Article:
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9 Jun, 2020 19:39

Catch me if you can? Chicago looters BRAG on Facebook about unloading stolen goods

Catch me if you can? Chicago looters BRAG on Facebook about unloading stolen goods

After two weeks pillaging shops under the cover of George Floyd protests, over-confident looters are boasting about their hauls on Facebook. The police and FBI claim to be hot on their trail – but currently have their hands full.

As if the chaotic scenes of lawlessness were not enough for Chicago, a local TV network was shocked to discover looters brazenly showing off their hauls on social media. CBS affiliate WBBM reported on the phenomenon on Monday, airing excerpts of multiple clips posted by one woman, who apparently took part in a heist and documented it all in a Facebook Live.

Not only wasn’t she afraid of getting caught, but she also sought to shame Facebook users for sharing the videos with police. One video had been shared more than 6,000 times.

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While the looter wouldn’t speak with reporters – her friend blocked one journalist who made contact her on Facebook – she made it clear she didn’t expect to be punished, repeatedly filming a car trunk overflowing with purloined liquor and clothing. “I upload stolen s*** 365 a year,” she bragged in one video shared by CBS, declaring she “don’t give no f***s” about “this s***.”

I looted. I took all my s***. Yes!…This ain’t the motherf***in’ first time I did this.

The FBI put out a call last week for photos and videos of “unlawful activity”, and the Chicago Police Department belatedly requested video evidence of “unlawful encounters.” After forwarding several Facebook Live videos of boastful looters to law enforcement, a reporter for the network claimed agents were “still actively working to review the tips,” with the FBI insisting “every one” was being “reviewed by a person” with the aim of identifying the individuals concerned. Chicago police refused to comment on the brazen videos.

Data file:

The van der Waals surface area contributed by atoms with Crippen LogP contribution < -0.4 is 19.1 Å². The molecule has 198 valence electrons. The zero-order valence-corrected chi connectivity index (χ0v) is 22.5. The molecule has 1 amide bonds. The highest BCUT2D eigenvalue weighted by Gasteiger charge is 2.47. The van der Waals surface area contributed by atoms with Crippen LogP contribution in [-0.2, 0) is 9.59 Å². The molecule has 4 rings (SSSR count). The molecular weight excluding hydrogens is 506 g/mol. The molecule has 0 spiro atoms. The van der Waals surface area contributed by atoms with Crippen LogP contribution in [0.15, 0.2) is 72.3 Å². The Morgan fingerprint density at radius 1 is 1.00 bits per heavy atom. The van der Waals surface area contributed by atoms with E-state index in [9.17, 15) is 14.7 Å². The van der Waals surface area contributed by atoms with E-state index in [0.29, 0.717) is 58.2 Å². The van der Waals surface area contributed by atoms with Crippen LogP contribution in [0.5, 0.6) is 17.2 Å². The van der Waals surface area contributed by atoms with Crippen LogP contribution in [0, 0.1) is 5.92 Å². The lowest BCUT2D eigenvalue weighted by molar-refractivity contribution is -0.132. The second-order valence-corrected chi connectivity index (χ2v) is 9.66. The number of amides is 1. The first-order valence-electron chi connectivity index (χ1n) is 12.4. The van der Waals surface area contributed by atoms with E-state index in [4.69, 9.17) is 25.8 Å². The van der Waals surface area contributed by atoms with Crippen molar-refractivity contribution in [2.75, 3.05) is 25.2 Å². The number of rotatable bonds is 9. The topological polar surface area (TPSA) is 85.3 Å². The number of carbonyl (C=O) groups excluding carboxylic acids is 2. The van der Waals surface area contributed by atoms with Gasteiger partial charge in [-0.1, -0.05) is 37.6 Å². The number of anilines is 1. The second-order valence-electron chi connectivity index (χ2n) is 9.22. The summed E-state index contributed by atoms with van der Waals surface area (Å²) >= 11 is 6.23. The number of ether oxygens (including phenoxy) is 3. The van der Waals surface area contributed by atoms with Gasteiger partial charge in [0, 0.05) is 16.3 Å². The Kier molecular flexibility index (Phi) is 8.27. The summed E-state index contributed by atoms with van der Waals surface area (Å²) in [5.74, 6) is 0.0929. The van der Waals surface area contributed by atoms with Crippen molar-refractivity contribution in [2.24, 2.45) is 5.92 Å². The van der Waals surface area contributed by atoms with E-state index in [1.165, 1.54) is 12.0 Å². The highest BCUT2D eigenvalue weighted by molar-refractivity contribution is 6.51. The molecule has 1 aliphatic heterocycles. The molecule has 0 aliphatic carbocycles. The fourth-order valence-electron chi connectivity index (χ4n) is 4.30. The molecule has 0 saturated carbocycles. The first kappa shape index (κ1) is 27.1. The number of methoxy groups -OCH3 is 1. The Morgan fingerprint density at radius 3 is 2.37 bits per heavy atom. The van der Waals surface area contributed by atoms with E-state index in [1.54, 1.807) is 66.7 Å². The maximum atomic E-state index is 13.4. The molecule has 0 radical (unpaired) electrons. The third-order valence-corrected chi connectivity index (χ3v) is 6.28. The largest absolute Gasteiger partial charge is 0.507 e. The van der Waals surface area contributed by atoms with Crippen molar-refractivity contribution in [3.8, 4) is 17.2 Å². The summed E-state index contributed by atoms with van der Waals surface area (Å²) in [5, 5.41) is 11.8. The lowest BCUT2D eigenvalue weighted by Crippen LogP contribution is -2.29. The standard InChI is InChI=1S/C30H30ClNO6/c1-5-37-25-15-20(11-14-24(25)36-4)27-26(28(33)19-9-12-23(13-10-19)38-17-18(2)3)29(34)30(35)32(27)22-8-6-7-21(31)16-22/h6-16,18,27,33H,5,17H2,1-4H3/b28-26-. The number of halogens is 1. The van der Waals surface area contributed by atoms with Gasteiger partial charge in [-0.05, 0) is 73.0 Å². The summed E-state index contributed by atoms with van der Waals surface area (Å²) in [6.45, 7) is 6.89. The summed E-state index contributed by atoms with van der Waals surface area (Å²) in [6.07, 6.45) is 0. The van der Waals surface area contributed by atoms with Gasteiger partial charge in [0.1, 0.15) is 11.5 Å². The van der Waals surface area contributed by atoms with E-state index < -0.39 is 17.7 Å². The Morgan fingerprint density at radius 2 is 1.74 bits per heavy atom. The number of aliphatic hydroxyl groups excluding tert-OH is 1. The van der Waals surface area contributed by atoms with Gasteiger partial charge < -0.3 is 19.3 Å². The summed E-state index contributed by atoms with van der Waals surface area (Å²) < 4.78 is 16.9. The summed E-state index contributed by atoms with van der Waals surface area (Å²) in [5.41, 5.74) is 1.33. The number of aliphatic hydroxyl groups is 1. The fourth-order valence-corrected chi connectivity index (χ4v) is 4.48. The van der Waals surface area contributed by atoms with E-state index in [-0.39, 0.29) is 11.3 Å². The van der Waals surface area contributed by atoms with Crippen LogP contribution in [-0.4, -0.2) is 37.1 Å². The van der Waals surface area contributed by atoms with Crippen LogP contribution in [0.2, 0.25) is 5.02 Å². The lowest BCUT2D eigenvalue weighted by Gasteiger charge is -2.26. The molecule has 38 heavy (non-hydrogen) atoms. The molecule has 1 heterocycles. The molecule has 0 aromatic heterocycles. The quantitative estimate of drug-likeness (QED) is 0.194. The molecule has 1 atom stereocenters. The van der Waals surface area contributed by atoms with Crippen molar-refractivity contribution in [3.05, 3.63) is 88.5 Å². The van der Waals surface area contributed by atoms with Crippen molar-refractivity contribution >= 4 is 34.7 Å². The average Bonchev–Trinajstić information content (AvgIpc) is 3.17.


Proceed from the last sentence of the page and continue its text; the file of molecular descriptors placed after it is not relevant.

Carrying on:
Neither agency was apparently asked whether they’d tried contacting the individuals whose accounts had posted the incriminating footage. In addition to requiring its users to use their real names, Facebook uses facial recognition algorithms to auto-tag people in photographs and videos, theoretically making law enforcement’s job much easier.

While other cities might balk at such a lackluster response to the open plundering of private property, Chicago has been wracked by historic levels of violence in recent weeks. Dozens of businesses have been looted and burned amid the massive nationwide protests against police brutality that kicked off on Memorial Day, when a white Minneapolis police officer killed unarmed black man George Floyd by kneeling on his neck for eight minutes. On May 31, Chicago endured its most violent day since 1961, when the University of Chicago Crime Lab first began keeping track of such statistics. A shocking 18 people were fatally shot in a single 24-hour period, while the entire weekend saw 25 people killed and 85 wounded in shootings.

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The number of emergency calls went through the roof as well, with more than 65,000 911 calls made, compared to the daily average of 15,000. The Chicago Police Department has attempted to address this appalling spike in criminal activity, issuing a statement on Monday via a spokesman. “The level of activity experienced over the last week has been unprecedented, and the Department is actively investigating multiple incidents across the city and working to determine the motives in these cases,” the statement read, pledging the department was “actively working to seek justice for all the residents impacted, especially those who have been killed or injured by these senseless acts of violence.

Some resale platforms have taken steps to crack down on likely looters. Sneaker resale site StockX told the LA Times last week that it would “take any available measures to prevent the sale of stolen goods on [its] platform,” while clothing resale hub Poshmark insisted it was “actively monitoring activity on our platform to ensure that stolen goods are not being sold,” but hadn’t yet seen any rise in “suspiciously sourced goods.

A Los Angeles Apple store disabled the demo phones stolen by looters, leaving them unable to display anything beyond a shaming message asking the user to return the device to the store, and warning that, otherwise, “local authorities will be alerted.

Whether those authorities will do anything with such alerts, however, is another matter. Urged to “do something better” during a conference call with 50 city aldermen by one who described his ward as a “virtual war zone,” Chicago Mayor Lori Lightfoot called the hapless politician “100 percent full of s***” and dismissed his concerns about violent rioting as “unsubstantiated rumors.”

However, Lightfoot had already acknowledged she hadn’t “seen s*** like this before, not in Chicago.

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